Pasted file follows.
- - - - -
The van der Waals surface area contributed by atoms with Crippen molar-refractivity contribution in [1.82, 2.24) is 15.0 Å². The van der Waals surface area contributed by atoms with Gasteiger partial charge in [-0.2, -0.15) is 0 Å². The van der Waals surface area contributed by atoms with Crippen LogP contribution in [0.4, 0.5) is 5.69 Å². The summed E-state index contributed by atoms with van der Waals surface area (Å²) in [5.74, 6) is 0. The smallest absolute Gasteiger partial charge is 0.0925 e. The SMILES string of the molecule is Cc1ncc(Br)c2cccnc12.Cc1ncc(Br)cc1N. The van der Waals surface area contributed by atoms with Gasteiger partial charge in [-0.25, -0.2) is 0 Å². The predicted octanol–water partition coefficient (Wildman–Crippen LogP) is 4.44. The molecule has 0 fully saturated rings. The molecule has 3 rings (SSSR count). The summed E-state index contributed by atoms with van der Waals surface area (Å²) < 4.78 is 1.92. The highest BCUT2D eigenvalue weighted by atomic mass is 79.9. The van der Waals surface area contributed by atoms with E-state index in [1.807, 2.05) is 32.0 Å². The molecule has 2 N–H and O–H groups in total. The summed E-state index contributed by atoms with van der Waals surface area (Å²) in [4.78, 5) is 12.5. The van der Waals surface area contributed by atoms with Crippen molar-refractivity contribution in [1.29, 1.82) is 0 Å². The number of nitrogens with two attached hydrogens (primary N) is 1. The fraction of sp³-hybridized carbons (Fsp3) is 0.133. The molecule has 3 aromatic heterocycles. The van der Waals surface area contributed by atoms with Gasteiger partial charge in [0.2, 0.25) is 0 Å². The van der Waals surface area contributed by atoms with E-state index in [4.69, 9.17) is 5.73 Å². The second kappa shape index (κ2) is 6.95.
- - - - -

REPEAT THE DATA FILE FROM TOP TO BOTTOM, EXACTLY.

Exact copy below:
The van der Waals surface area contributed by atoms with Crippen molar-refractivity contribution in [1.82, 2.24) is 15.0 Å². The van der Waals surface area contributed by atoms with Gasteiger partial charge in [-0.2, -0.15) is 0 Å². The van der Waals surface area contributed by atoms with Crippen LogP contribution in [0.4, 0.5) is 5.69 Å². The summed E-state index contributed by atoms with van der Waals surface area (Å²) in [5.74, 6) is 0. The smallest absolute Gasteiger partial charge is 0.0925 e. The SMILES string of the molecule is Cc1ncc(Br)c2cccnc12.Cc1ncc(Br)cc1N. The van der Waals surface area contributed by atoms with Gasteiger partial charge in [-0.25, -0.2) is 0 Å². The predicted octanol–water partition coefficient (Wildman–Crippen LogP) is 4.44. The molecule has 0 fully saturated rings. The molecule has 3 rings (SSSR count). The summed E-state index contributed by atoms with van der Waals surface area (Å²) < 4.78 is 1.92. The highest BCUT2D eigenvalue weighted by atomic mass is 79.9. The van der Waals surface area contributed by atoms with E-state index in [1.807, 2.05) is 32.0 Å². The molecule has 2 N–H and O–H groups in total. The summed E-state index contributed by atoms with van der Waals surface area (Å²) in [4.78, 5) is 12.5. The van der Waals surface area contributed by atoms with Crippen molar-refractivity contribution in [1.29, 1.82) is 0 Å². The number of nitrogens with two attached hydrogens (primary N) is 1. The fraction of sp³-hybridized carbons (Fsp3) is 0.133. The molecule has 3 aromatic heterocycles. The van der Waals surface area contributed by atoms with Gasteiger partial charge in [0.2, 0.25) is 0 Å². The van der Waals surface area contributed by atoms with E-state index in [4.69, 9.17) is 5.73 Å². The second kappa shape index (κ2) is 6.95.